McCavit graduated in 1970 with a bachelor of science in chemical engineering. He worked for Celanese Chemical Company for 35 years before retiring in 2005. Most of his career at Celanese was spent in operations and technical management at three different plant sites, including serving as operations manager at the facility in Pampa. From 2000 until his retirement from Celanese in 2005, McCavit provided strategic process safety management direction for Celanese as the company manager of process safety. He is president of JL McCavit Consulting, LLC, a consulting company specializing in improving process safety management systems and reducing process safety incidents.
Moore graduated in 1982 with a bachelor of science in electrical engineering. He has worked for American Electric Power for more than 30 years, beginning as a substation engineer in Abilene, and working his way up to vice president in 2007. His leadership and drive led to the development of innovative engineering solutions, most notably standardized and prefabricated substations and modular control buildings. Moore is vice president of transmission engineering and project services for AEP Transmission, a part of American Electric Power. He directs the capital service function for AEP Transmission, the nation’s largest electricity transmission system, comprising more than 39,000 miles of transmission line and 3,500 substations in 11 states.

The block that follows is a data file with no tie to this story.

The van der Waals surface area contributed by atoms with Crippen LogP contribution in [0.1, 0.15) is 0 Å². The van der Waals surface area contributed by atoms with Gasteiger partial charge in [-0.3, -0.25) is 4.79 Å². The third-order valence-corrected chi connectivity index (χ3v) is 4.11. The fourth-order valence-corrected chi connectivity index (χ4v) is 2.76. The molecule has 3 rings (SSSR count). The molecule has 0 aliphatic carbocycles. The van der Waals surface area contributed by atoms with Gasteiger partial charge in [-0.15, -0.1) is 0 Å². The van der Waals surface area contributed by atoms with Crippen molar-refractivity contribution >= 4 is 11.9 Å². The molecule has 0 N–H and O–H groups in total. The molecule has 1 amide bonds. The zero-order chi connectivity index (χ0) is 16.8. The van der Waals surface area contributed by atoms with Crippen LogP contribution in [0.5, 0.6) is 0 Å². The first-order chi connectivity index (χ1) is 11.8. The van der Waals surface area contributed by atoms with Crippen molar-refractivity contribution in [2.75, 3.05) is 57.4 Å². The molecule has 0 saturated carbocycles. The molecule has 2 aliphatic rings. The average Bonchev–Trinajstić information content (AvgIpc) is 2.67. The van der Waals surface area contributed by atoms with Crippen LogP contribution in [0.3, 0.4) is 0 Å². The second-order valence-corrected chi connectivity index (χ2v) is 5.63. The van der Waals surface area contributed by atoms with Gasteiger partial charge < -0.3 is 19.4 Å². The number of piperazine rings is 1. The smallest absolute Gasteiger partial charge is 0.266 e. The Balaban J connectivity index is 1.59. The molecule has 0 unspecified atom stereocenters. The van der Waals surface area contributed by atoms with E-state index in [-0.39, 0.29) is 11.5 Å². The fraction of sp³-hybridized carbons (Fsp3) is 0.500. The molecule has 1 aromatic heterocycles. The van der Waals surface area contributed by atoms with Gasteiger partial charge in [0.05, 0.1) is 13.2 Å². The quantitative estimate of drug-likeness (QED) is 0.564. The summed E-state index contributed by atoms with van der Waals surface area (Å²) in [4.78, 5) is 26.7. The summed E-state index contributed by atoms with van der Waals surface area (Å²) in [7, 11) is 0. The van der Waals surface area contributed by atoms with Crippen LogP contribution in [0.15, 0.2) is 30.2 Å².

Thompson attended Texas Tech and received a bachelor of science in 1968, a master of science in 1970, and a doctorate in 1974, all in electrical engineering. He has worked in academia as a faculty member and most recently as an engineering administrator. His areas of technical specialization include high voltage, electro-optics, electrical breakdown phenomena, pulsed power systems and devices, lasers, fast electrical and optical diagnostics, high power switches and dielectric materials. As an administrator, he has initiated and grown college programs to increase engineering enrollment, student graduation rates, improving classroom success and learning. Thompson is the dean of the University Of Missouri College Of Engineering, and has served in that capacity since 1994. He was previously the dean of engineering at the University of New Mexico.
The Edward E. Whitacre Jr. College of Engineering has educated engineers to meet the technological needs of Texas, the nation and the world since 1925.
Approximately 4,300 undergraduate and 725 graduate students pursue bachelors, masters and doctoral degrees offered through eight academic departments: civil and environmental, chemical, computer science, electrical and computer, engineering technology, industrial, mechanical and petroleum.